115. The specific inclusion of contractors and subcontractors in paragraph 34(1)(c) is for clarification and in recognition that the construction of the kind mentioned in the paragraph is often carried out by contractors or subcontractors rather than by the entity who carries on a business of farming of fish. Unlike the other activities listed in subsection 34(1), it would not be immediately evident that a contractor or subcontractor engaged to build a tank or excavate a pond is engaged in an activity that is essential to the carrying on of a business involving the farming of fish. The specific inclusion of the construction by contractors and subcontractors of ponds, tanks or other structures to contain fish that are to be farmed as an eligible activity puts the issue beyond any doubt.

The meaning of 'fish'

116. A central concept of the meaning of 'fishing operations' is the definition of fish.

117. Subsection 34(2) defines 'fish' as meaning:


freshwater or salt-water fish, and includes crustacea, molluscs or any other living resources, whether of the sea or sea-bed or of freshwater or the bed below freshwater.

118. The noun 'fish' is defined by the Macquarie Dictionary[62] as meaning:


1. any of various cold-blooded, completely aquatic vertebrates, having gills, fins, and typically an elongated body usually covered with scales', or ' 2. any of various other aquatic animals.

119. The definition provided by subsection 34(2), is an exhaustive definition that adopts the ordinary meaning of the noun 'fish' and extends that meaning by including crustacea, molluscs or any other living resources of the sea or sea-bed or of freshwater or the bed below freshwater.

120. The expression 'any other living resources' in the definition of fish extends the ordinary meaning of fish to cover all living things, including animal and plant life, of the sea or sea-bed or of freshwater or the bed below freshwater, that can be utilised as a resource.

121. The Commissioner considers that the ejusdem generis rule of statutory interpretation does not apply to the meaning of the expression 'any other living resources' in the definition of 'fish' in subsection 34(2). The application of this rule would have meant that the words 'any other living resources' are restricted to the same class of things as freshwater or salt-water fish, crustacea and molluscs. These specific things are all descriptions of marine or aquatic animal life. This would have meant that the term 'fish' is limited to animal life and does not include marine plant life.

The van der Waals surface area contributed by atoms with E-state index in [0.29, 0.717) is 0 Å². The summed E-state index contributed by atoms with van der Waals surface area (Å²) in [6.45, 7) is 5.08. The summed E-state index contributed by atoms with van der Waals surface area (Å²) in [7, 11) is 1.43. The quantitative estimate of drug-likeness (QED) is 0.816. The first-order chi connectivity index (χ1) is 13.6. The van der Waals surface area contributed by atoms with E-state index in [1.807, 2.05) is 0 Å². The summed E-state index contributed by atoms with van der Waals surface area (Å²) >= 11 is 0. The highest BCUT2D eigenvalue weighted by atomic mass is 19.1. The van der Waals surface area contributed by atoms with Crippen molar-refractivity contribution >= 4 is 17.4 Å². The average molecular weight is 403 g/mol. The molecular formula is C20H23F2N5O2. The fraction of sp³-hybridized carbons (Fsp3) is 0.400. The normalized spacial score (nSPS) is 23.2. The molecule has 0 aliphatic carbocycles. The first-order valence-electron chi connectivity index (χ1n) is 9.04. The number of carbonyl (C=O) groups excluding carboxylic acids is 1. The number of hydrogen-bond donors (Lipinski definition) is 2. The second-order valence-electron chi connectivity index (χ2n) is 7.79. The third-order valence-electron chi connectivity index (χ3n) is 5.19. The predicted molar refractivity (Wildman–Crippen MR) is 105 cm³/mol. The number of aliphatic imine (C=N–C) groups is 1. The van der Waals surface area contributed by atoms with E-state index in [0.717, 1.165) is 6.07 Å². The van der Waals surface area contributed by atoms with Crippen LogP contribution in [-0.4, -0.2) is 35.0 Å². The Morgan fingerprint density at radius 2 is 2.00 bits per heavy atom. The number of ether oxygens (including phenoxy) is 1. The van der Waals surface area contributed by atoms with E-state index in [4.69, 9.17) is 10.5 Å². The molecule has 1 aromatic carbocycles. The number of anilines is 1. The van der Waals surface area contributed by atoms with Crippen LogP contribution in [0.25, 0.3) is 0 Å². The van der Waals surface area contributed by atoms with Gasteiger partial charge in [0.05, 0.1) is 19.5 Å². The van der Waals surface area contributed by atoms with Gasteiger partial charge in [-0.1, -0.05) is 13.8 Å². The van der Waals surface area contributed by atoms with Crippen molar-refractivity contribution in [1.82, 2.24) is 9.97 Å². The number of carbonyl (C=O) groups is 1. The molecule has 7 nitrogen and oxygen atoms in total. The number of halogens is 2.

122. The ejusdem generis rule of statutory interpretation was discussed in Canwan Coals Pty Ltd v. Federal Commissioner of Taxation[63] in which the Court dealt with the scope of the words 'a railway, road, pipe-line or other facility'. Sheppard J referred to the decision of Latham CJ in R v. Regos[64] in which, in relation to the ejusdem generis rule, he said:


The rule is that general words may be restricted to the same genus as the specific words that precede them ... Before the rule can be applied it is obviously necessary to identify some genus which comprehends the specific cases for which provision is made. ... where it is sought to apply the rule to a case where an enumeration of specific things is followed by general words it must appear that the specified things 'possess some common and dominant feature' so that they can be described as constituting a genus distinguished by that feature.[65]

123. The Commissioner considers that the primary and natural significance of the words 'any other living resources whether of the sea or sea-bed or of freshwater or the bed below freshwater' clearly includes marine plants within the scope of that general expression.

124. The construction of the definition of fish using the terms 'means'... and 'includes' indicates that the normal and ordinary meaning of 'fish' is expanded to 'include' other living things that are not normally or ordinarily considered to be fish. Those additional 'included' things are crustacea, molluscs or any other living resources whether of the sea or sea-bed or of freshwater or the bed below freshwater. The use of the word 'any' indicates a legislative intent that the expression 'other living resources' is not to be read restrictively, and that the natural and ordinary meaning of 'fish' is expanded to include living resources both plant and animal.

125. The meaning of 'fish' encompasses a wide range of aquatic organisms, including (but not limited to):

·
all species of bony fish, sharks and rays;
·
octopuses, cuttlefish and squid;
·
lobsters, crabs, prawns, scallops, abalone, mussels, and oysters;
·
sponges, worms and living coral;
·
all fresh-water fish, yabbies and marron;
·
the eggs, spat or spawn, or the body, or part of the body (including the shell) of marine and fresh-water organisms; and
·
seagrasses, kelp and fresh-water aquatic plants.

126. The sea-bed includes intertidal areas that are covered by the sea at high tide.

127. The meaning of fish is not restricted to fish ordinarily used for human consumption. For example, ornamental fish are also included in the definition.

Activities that are 'fishing operations'

128. The Commissioner considers that the meaning of each of the activities mentioned in paragraphs 34(1)(a), 34(1)(d), 34(1)(f) and 34(1)(g) are clear. This Ruling, therefore, does not discuss those paragraphs.

Farming of fish

129. The definition of 'fishing operations' in subsection 34(1) states in part:


The expression fishing operations means:

(b)
the farming of fish

130. The term 'farming of fish' is not defined in the Energy Grants Act. Therefore, the term takes its ordinary meaning.

131. The Macquarie Dictionary[66] defines 'farming' to mean: